Kathy O’Donnell and her son, Terrance of Cranford, treasure their longstanding connection to the Center for Hope Hospice & Palliative Care in Scotch Plains. In 1983, O’Donnell went to work as secretary to the Center’s co-founder, Peggy Coloney (for whom the Scotch Plains residence, Peggy’s House is named) after her brother received home hospice care from the then-newly formed provider.

“Father Hudson and Peggy were just getting started, working out of a small office in Union,” said O’Donnell. “I was very appreciative of the care my brother received from the nurses they sent to our home and wanted to give back.” She started as a volunteer in the office and then worked as Coloney’s secretary for 10 years. Later, her husband William, who was active in the Cranford Knights of Columbus Council #6226, also volunteered for the Center as a photographer. He passed away in March 2016.

In honor of William’s memory, the Cranford Knights held a golf outing last fall; when it came time to donate proceeds, there was no question for the O’Donnells that the Center for Hope Hospice should be a recipient. Kathy and Terrance, who is now a member of the Cranford Knights, recently came to Peggy’s House to present a check for $2500 in appreciation of the relationship the family has enjoyed for the past 24 years and for the care the Center provides to the community. With the O’Donnells are (left to right) Jeff Lampl, COO, Frank Brady, president and Nancy Rager, facilities administrator.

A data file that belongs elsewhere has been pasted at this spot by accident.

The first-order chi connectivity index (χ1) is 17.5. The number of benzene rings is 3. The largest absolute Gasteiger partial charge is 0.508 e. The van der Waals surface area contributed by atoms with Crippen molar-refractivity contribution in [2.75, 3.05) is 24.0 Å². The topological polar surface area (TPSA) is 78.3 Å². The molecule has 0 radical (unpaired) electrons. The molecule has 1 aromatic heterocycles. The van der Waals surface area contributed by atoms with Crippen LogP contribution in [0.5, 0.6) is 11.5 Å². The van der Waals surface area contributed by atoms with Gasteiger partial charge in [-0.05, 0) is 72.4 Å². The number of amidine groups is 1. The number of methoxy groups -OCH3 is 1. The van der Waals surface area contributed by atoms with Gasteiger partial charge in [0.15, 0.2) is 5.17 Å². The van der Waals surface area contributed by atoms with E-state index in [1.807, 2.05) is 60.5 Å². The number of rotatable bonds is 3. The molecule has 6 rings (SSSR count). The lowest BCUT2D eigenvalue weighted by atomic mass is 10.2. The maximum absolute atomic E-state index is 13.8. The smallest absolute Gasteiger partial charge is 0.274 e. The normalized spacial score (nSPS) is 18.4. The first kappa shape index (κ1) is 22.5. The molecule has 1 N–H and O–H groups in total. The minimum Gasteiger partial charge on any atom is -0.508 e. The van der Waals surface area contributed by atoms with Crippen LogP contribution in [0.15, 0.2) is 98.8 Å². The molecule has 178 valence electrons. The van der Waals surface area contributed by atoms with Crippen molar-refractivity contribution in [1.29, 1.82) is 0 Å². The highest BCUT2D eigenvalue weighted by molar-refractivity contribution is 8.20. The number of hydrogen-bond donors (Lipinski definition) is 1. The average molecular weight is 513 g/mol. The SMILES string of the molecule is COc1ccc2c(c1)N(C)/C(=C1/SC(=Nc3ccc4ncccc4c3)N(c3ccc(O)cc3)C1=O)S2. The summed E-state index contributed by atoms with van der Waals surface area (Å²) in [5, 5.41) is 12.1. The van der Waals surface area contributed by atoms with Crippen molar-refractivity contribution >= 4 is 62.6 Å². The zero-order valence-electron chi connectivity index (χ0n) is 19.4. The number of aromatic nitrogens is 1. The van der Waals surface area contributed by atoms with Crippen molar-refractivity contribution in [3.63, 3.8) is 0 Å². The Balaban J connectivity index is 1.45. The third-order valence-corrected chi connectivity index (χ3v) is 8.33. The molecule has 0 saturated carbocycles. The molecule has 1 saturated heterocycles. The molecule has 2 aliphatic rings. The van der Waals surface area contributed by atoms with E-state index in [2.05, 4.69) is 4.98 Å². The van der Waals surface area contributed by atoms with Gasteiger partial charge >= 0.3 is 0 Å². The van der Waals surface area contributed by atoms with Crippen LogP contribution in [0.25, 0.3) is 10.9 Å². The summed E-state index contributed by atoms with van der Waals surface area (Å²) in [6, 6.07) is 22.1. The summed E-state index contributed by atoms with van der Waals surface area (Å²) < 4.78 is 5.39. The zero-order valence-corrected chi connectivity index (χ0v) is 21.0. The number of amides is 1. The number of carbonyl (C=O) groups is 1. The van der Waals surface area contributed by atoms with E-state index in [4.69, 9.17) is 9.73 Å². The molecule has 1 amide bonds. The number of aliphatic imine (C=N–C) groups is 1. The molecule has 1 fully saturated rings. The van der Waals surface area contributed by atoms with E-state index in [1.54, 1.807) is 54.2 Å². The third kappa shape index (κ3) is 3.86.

About Center for Hope Hospice
Center for Hope Hospice = is a non-profit, community-based organization that provides terminally ill patients with hospice care, and their families or loved ones with physical, emotional, and spiritual support during their time of need. The Center actively supports the individual's right to live out the remainder of their life with dignity and in comfort, surrounded by the love of family and friends, and eased from the burdens of physical, emotional, spiritual, financial or social distress.​ Center for Hope welcomes all terminally ill patients, their families and loved ones without concern for race, ethnicity, religious affiliation or ability to pay. It also offers pain and symptom management for chronically ill and seriously ill patients through its palliative care program. Center for Hope operates two facilities, Peggy’s House in Scotch Plains and Father Hudson House in Elizabeth, which provides more than $2 million a year in charity care. For more information, visit www.cfhh.org.